Energy Tax Credits Still Available
Dear Jim: I heard about the new energy tax credits for improvements. How long are they effective and what home items are covered? Also, will these credits save enough to make it worthwhile to make improvements? - Paul N.
Dear Paul: People may not realize these are tax credits and not tax deductions. A tax credit actually reduces your tax bill by the total amount of the credit. A tax deduction reduces just the taxable base, so the actual savings depends upon your specific tax bracket. The tax credit amount is listed on line 52 of federal tax form 1040, and you must also complete tax form 5695 to calculate the tax credit.
The Energy Policy Act of 2005 covers most typical energy conservation improvements to your home. These include insulation, replacement windows and improvements, doors, metal roofing, heating and cooling systems, water heaters, and solar systems. In most cases, the improvements must meet the 2000 IECC (International Energy Conservation Code) specifications. Most contractors can advise you.
Many of the energy tax credits are for approximately 10 percent of the installed cost, but some are substantially less. The maximum total tax credit allowed for the two-year period is $500, regardless of how many efficiency improvements you make.
Using alternative fuels and heating provides the largest tax credit of 30 percent, up to a maximum of $2,000. These include solar water heating and photovoltaics (solar cells), as well as fuel cells for producing your own electricity at home. For many homes, even with a $2,000 tax credit, the economic payback for these alternative fuel improvements is a relatively long period. Solar water heating is the one exception where it is economically feasible for most homes.
Tax credits for the alternative fuels improvements mentioned above were extended into the 2008 tax year. Most other residential efficiency improvements must be installed before the end of 2007 unless the Congress acts to extend them.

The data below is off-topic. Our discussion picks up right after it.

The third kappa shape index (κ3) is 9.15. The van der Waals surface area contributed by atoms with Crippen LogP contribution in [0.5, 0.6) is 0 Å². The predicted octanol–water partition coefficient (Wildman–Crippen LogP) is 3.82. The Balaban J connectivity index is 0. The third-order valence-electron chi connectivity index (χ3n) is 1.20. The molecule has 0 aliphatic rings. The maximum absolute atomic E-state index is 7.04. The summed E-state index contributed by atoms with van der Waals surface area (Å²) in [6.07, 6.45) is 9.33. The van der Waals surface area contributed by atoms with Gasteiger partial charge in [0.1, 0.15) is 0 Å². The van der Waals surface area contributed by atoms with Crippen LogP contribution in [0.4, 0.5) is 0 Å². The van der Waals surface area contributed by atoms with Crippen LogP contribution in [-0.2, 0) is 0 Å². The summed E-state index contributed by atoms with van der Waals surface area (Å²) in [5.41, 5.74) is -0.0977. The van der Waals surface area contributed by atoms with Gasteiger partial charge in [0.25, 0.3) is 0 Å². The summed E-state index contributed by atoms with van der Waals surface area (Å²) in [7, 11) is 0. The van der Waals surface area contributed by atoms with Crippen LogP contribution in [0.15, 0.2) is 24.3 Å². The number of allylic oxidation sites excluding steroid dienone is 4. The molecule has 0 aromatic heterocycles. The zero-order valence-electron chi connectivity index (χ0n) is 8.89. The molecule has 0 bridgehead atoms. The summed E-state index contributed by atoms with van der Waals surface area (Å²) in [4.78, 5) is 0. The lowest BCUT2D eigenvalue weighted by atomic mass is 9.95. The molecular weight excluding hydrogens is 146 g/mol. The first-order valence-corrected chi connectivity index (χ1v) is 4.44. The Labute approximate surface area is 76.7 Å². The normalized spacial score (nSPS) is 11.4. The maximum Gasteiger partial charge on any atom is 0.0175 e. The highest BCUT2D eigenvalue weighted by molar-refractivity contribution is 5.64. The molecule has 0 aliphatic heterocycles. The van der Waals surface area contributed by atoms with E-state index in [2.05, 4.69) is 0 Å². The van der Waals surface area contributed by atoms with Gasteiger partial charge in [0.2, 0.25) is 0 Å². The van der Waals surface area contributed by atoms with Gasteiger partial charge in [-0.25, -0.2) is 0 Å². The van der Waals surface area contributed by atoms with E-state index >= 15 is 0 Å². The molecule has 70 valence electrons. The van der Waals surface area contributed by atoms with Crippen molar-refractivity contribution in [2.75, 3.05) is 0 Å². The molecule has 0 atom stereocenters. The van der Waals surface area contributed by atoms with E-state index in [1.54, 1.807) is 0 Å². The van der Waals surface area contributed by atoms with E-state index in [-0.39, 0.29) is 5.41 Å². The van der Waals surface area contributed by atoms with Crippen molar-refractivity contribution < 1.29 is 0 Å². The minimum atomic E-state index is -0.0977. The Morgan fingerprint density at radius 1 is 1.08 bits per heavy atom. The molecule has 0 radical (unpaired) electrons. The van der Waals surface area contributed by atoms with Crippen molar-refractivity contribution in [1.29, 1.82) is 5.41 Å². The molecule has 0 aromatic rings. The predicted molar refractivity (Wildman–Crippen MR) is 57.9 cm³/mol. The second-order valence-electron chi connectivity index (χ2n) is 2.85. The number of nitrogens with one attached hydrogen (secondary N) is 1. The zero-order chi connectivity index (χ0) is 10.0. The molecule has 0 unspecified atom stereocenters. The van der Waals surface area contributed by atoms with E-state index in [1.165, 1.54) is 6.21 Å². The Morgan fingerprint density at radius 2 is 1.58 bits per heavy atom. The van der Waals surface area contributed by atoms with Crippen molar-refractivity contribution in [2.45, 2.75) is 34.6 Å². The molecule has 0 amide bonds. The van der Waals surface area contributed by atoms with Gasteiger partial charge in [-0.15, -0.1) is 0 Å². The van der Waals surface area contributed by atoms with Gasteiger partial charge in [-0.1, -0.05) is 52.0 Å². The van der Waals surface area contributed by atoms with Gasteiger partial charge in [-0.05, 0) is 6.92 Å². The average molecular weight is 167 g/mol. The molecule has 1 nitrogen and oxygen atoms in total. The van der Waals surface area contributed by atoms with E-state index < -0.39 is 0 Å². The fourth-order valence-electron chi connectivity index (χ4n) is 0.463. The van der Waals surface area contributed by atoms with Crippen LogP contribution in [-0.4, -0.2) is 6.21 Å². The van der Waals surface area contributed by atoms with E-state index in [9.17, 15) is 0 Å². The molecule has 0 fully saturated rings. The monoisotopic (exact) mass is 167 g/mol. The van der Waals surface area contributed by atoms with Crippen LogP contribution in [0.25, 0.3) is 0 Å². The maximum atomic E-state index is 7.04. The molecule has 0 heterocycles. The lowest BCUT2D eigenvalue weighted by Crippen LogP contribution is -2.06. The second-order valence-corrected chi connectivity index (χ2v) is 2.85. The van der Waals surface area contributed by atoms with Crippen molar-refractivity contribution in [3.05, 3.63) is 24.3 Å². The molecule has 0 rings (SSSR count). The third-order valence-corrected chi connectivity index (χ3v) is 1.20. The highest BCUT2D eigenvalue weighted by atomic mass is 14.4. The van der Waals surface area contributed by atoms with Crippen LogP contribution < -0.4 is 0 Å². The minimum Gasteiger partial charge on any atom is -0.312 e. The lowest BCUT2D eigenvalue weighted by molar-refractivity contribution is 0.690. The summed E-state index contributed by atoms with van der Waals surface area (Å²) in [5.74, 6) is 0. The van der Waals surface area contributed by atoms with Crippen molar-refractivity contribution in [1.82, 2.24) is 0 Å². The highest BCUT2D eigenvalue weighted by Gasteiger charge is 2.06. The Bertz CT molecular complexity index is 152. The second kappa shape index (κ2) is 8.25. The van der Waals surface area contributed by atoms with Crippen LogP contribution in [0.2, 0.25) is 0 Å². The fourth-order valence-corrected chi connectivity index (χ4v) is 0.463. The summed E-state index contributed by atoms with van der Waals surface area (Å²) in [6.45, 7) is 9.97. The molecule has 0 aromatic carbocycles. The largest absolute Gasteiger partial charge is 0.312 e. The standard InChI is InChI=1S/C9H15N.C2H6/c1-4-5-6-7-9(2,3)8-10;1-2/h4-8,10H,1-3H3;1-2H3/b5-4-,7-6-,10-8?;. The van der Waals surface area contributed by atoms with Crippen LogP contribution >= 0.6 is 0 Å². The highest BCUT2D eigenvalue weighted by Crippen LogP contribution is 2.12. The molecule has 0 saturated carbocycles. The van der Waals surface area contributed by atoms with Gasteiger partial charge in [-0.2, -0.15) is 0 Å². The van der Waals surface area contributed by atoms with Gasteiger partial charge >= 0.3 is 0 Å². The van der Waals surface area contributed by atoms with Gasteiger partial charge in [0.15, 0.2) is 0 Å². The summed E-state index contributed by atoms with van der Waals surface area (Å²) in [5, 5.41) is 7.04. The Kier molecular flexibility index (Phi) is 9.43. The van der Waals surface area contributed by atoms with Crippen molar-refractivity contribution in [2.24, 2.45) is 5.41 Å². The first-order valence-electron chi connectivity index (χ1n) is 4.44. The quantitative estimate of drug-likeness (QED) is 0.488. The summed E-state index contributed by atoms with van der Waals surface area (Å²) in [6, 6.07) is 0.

Door improvements provide a higher maximum tax credit than replacement windows. In general, replacing windows will save more energy, but is a more expensive improvement project. Installing efficient exterior doors and/or storm doors receives a credit of 10 percent of the costs, up to a $500 maximum credit. Installing efficient windows, skylights, and storm windows receives a $200 maximum credit.
If you need a new roof, consider installing one of the many types of new residential metal roofing materials. This is economically and environmentally a good decision because metal roofs last a lifetime, and you will receive a $500 tax credit. Metal roofs get a tax credit because they block heat from the sun during the summer, so air-conditioning energy usage is lower. The tax credit for adding insulation is 10 percent of its cost.
Installing a new heat pump (air-to-air or geothermal) provides up to a $300 credit compared to a new gas or oil furnace (efficiency of 95 percent) for only a $150 credit. Make sure the efficiencies (HSPF and SEER) of the heat pump you install are high enough to qualify for the tax credit.
Adding an efficient blower motor to the new furnace or heat pump qualifies for a tax credit of $50. The blower motor must not use more than 2 percent of the heating system's total energy use. This usually means only a variable-speed blower motor qualifies. These motors are efficient and improve comfort, but they cost several hundred dollars more than a standard blower motor.
Installing an efficient gas, oil or propane water heater provides a $300 credit. Standard tank-type electric water heaters are not included because they all are reasonably efficient. If you have an electric water heater, you can get a $300 tax credit by installing a heat pump water heater.
Send your inquiries to James Dulley, Illinois Country Living, 6906 Royalgreen Dr., Cincinnati, OH 45244 or visit www.dulley.com.
For more information on energy tax credits, visit the Alliance to Save Energy Web site: http://www.ase.org/content/article/detail/2654